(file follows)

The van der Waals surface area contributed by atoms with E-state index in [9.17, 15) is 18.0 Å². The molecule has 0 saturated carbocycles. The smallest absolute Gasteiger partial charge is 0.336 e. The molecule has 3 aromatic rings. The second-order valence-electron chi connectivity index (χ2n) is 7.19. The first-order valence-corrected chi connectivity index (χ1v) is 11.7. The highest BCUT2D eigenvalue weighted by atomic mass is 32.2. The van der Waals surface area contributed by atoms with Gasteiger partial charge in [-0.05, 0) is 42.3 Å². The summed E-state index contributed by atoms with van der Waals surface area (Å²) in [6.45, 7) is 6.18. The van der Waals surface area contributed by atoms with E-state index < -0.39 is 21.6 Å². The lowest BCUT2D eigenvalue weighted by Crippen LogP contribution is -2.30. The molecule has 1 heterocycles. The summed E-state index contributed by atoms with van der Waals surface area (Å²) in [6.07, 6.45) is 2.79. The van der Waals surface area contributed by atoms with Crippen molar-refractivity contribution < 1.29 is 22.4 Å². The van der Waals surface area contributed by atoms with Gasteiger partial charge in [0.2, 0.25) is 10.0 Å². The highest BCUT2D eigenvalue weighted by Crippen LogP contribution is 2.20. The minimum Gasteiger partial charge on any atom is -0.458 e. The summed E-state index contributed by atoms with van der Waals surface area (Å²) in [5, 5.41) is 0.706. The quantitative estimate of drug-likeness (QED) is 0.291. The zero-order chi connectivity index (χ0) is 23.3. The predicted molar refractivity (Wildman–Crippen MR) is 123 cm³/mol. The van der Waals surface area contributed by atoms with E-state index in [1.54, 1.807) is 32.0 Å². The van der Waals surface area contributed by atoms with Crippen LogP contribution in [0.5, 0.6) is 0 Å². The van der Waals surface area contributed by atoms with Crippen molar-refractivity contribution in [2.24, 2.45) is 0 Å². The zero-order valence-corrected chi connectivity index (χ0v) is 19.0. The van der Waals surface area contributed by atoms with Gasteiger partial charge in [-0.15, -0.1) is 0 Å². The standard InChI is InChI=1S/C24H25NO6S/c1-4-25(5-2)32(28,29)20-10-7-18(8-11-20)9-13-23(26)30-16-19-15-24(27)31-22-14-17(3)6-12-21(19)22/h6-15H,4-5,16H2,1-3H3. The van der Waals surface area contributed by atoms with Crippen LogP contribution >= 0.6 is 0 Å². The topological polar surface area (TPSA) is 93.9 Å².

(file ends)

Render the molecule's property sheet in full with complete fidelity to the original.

The van der Waals surface area contributed by atoms with E-state index in [9.17, 15) is 18.0 Å². The molecule has 0 saturated carbocycles. The smallest absolute Gasteiger partial charge is 0.336 e. The molecule has 3 aromatic rings. The second-order valence-electron chi connectivity index (χ2n) is 7.19. The first-order valence-corrected chi connectivity index (χ1v) is 11.7. The highest BCUT2D eigenvalue weighted by atomic mass is 32.2. The van der Waals surface area contributed by atoms with Gasteiger partial charge in [-0.05, 0) is 42.3 Å². The summed E-state index contributed by atoms with van der Waals surface area (Å²) in [6.45, 7) is 6.18. The van der Waals surface area contributed by atoms with E-state index < -0.39 is 21.6 Å². The lowest BCUT2D eigenvalue weighted by Crippen LogP contribution is -2.30. The molecule has 1 heterocycles. The summed E-state index contributed by atoms with van der Waals surface area (Å²) in [6.07, 6.45) is 2.79. The van der Waals surface area contributed by atoms with Crippen molar-refractivity contribution < 1.29 is 22.4 Å². The van der Waals surface area contributed by atoms with Gasteiger partial charge in [0.2, 0.25) is 10.0 Å². The highest BCUT2D eigenvalue weighted by Crippen LogP contribution is 2.20. The minimum Gasteiger partial charge on any atom is -0.458 e. The summed E-state index contributed by atoms with van der Waals surface area (Å²) in [5, 5.41) is 0.706. The quantitative estimate of drug-likeness (QED) is 0.291. The zero-order chi connectivity index (χ0) is 23.3. The predicted molar refractivity (Wildman–Crippen MR) is 123 cm³/mol. The van der Waals surface area contributed by atoms with E-state index in [1.54, 1.807) is 32.0 Å². The van der Waals surface area contributed by atoms with Crippen LogP contribution in [0.5, 0.6) is 0 Å². The van der Waals surface area contributed by atoms with Crippen molar-refractivity contribution in [2.24, 2.45) is 0 Å². The zero-order valence-corrected chi connectivity index (χ0v) is 19.0. The van der Waals surface area contributed by atoms with Gasteiger partial charge in [-0.15, -0.1) is 0 Å². The standard InChI is InChI=1S/C24H25NO6S/c1-4-25(5-2)32(28,29)20-10-7-18(8-11-20)9-13-23(26)30-16-19-15-24(27)31-22-14-17(3)6-12-21(19)22/h6-15H,4-5,16H2,1-3H3. The van der Waals surface area contributed by atoms with Crippen LogP contribution >= 0.6 is 0 Å². The topological polar surface area (TPSA) is 93.9 Å².